We examined the effect of repetitive DBV stimulation on SCI-induced bilateral pain behaviors, glia expression and motor function recovery. Repetitive DBV stimulation during the induction period, but not the maintenance, suppressed pain behavior in the ipsilateral hind paw. Moreover, SCI-induced increase in spinal glia expression was also suppressed by repetitive DBV treatment in the ipsilateral dorsal spinal cord. Finally, DBV injection facilitated motor function recovery as indicated by the Basso-Beattie-Bresnahan rating score.

These results indicate that the repetitive application of DBV during the induction phase not only decreased neuropathic pain behavior and glia expression, but also enhanced locomotor functional recovery after SCI. This study suggests that DBV acupuncture can be a potential clinical therapy for SCI management.

Monday, July 27, 2015

Bee Venom Component May Help Treat Liver Cancer


Melittin induces PTCH1 expression by down-regulating MeCP2 in human hepatocellular carcinoma SMMC-7721 cells

Toxicol Appl Pharmacol. 2015 Jul 16

Hepatocellular carcinoma (HCC) has a high mortality rate worldwide and still remains to be a noticeable public health problem. Therefore, new remedies are urgently needed. Melittin, a major component of bee venom, is known to suppress cell growth in various cancers including HCC. However, the mechanism of the anticancer effect of melittin on HCC has not been fully elucidated. It has been reported that Methyl-CpG binding protein 2 (MeCP2) plays a key role in tumor proliferation, apoptosis, migration and invasion.

In the present study, we found the high expression of MeCP2 in human HCC tissues and in SMMC-7721 cell line. MeCP2 silencing inhibited cell proliferation, while over-expression of MeCP2 promoted cell growth in SMMC-7721 cells. It indicates that MeCP2 may be an attractive target for human HCC. We further found that melittin could inhibit cell proliferation by reducing MeCP2 expression in vitro. Interestingly, the inhibitory effect of melittin on cell proliferation was due to a delay in G0/G1 cell cycle progression, without influencing cell apoptosis. Next, we investigated the potential molecular mechanisms and found that MeCP2 could modulate Shh signaling in SMMC-7721 cells. Further study indicates that melittin may induce the demethylation of PTCH1 promoter, resulting in the increased expression of PTCH1. Furthermore, the expression of Shh and GLI1 was significantly lowered upon treatment of melittin.

These results suggest that melittin can block Shh signaling in vitro. In short, these results indicate that melittin inhibits cell proliferation by down-regulating MeCP2 through Shh signaling in SMMC-7721 cells.

Sunday, July 26, 2015

Brazilian Stingless Bee Pollen Has Good Nutritional Quality

Microbiological Assessment, Nutritional Characterization and Phenolic Compounds of Bee Pollen from Mellipona mandacaia Smith, 1983

Molecules. 2015 Jul 9;20(7):12525-12544

This study aims to assess the microbiological parameters and the chemical composition of 21 samples of stingless bee pollen (Melipona mandacaia) from two regions of Bahia, Brazil (João Dourado and Uibaí), with particular emphasis on the nutritional value, total phenols and flavonoids and fatty acids composition. Regarding the microbiological quality, the studied microorganisms (moulds and yeasts, coliforms, Escherichia coli, Staphylococcus aureus, Salmonella sp., psychrotrophic and sulfite-reducing Clostridia) were absent in all samples. On the other hand, the values obtained for the aerobic mesophilic microorganism ranged from 11.0 ± 1.0 to 1.32 ± 1.2 cfu∙g-1 (JD samples) and from 282 ± 3.82 to 688 ± 10.1 cfu∙g-1 (U samples).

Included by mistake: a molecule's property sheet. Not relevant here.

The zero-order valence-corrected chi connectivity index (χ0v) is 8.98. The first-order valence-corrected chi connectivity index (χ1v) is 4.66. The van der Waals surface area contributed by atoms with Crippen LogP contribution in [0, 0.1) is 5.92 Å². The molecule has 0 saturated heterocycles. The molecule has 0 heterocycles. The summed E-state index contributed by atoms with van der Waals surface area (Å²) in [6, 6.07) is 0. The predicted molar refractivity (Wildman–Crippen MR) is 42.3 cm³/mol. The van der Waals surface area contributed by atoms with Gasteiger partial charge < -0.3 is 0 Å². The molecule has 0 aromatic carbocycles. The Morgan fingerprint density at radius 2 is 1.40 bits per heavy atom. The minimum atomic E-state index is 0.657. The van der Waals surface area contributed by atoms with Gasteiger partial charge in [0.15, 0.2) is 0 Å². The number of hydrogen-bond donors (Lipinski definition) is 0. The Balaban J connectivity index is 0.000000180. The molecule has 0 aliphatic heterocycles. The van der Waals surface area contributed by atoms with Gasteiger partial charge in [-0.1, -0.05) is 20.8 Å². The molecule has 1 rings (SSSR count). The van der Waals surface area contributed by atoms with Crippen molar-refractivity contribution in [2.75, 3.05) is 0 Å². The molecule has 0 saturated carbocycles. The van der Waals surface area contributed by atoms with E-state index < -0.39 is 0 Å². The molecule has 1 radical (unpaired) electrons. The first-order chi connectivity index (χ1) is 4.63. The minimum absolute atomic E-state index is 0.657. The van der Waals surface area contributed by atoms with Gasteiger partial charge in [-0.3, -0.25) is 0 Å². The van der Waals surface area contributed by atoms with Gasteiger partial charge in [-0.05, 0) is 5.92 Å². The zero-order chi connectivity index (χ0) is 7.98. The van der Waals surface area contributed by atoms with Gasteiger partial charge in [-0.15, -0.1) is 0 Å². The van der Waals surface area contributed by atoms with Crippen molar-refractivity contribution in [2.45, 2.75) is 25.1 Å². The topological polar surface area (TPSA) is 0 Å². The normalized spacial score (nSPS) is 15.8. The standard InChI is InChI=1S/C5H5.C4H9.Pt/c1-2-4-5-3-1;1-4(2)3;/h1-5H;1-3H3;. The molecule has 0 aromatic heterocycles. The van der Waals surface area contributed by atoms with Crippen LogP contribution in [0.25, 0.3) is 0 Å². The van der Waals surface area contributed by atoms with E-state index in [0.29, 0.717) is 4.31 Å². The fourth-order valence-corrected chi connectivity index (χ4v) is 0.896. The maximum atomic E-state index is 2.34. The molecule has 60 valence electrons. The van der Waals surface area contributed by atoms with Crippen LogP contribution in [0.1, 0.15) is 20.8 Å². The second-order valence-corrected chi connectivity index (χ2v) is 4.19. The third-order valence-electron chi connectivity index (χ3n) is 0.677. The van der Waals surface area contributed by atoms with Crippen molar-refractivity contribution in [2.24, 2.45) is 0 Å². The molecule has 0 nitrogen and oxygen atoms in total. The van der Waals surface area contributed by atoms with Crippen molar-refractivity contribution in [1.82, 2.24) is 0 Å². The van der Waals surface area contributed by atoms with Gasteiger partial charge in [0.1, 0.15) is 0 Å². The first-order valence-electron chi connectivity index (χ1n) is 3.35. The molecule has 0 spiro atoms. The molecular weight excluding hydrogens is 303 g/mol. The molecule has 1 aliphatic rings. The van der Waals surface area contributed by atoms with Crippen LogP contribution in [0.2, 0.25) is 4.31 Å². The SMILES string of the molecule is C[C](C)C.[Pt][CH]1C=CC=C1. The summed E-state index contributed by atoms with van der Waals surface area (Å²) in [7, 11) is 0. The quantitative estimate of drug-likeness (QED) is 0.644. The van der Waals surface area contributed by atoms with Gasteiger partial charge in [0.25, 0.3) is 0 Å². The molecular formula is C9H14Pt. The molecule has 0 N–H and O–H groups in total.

The nutritional parameters (moisture, ash, water activity, pH, total acidity, protein, fiber, total phenolic, flavonoids and reducing sugars) were within the stipulated by law, except for pH and moisture content, which presented superior and inferior values, respectively. Polyunsaturated fatty acids (54.1%) were significantly higher than saturated (42.18%) and monounsaturated (3.71%).

It was found that the bee pollen is safe from the microbiological point of view and has a good nutritional quality. The influence of the geographical origin on the assessed parameters was evident, especially concerning the fatty acid profile.

Saturday, July 25, 2015

Ian McKellen's 'Mr. Holmes' Takes Royal Jelly to Slow Memory Loss


Mr Holmes review: Ian McKellen magnificent as Sherlock in close to perfect story
Date

SMH, 7/22/2015

It is 1947 and Holmes (Ian McKellen​) is 93, living in obscurity on the Sussex coast. Dr Watson has long since left to marry. The stout housekeeper, Mrs Munro (Laura Linney​) takes cares of his daily needs, while nursing her own bereavement. Two wars have left their marks. Her 10-year-old son Roger (Milo Parker) is all she has – and he thinks she's a bit thick.

Part of the film is the love story between man and boy, but it is not steeped in treacle. Roger is clever and fascinated by the fame and secrets of Mr Holmes, whose attic study is off-limits. The gruff Holmes likes his boldness, and his hard edge of intellect. He reminds Sherlock of himself. Both he and the boy are capable of being beastly towards "Mrs M". She worries about their friendship, which forms around Sherlock's beehives. Roger helps him to make royal jelly, from the secretions that worker bees use to create queens.

The second layer is about the great man's attempt to write the true story of his last case, before he loses his faculties. The royal jelly is supposed to slow  the loss of memory...


Friday, July 24, 2015

Bee Venom May Help Treat Enlarged Prostate (BHP)

A month of injections suppressed symptoms of enlarged prostate, a benign condition

Wall Street Journal, 7/20/2015

Honey-bee venom may be as effective as standard drug therapy for treating enlarged prostate, a common, but benign, condition in older men, suggests an animal study published online in Experimental Biology and Medicine.

A month of bee-venom injections significantly suppressed symptoms of enlarged prostate, termed benign prostatic hyperplasia (BPH), in rats compared with untreated rats.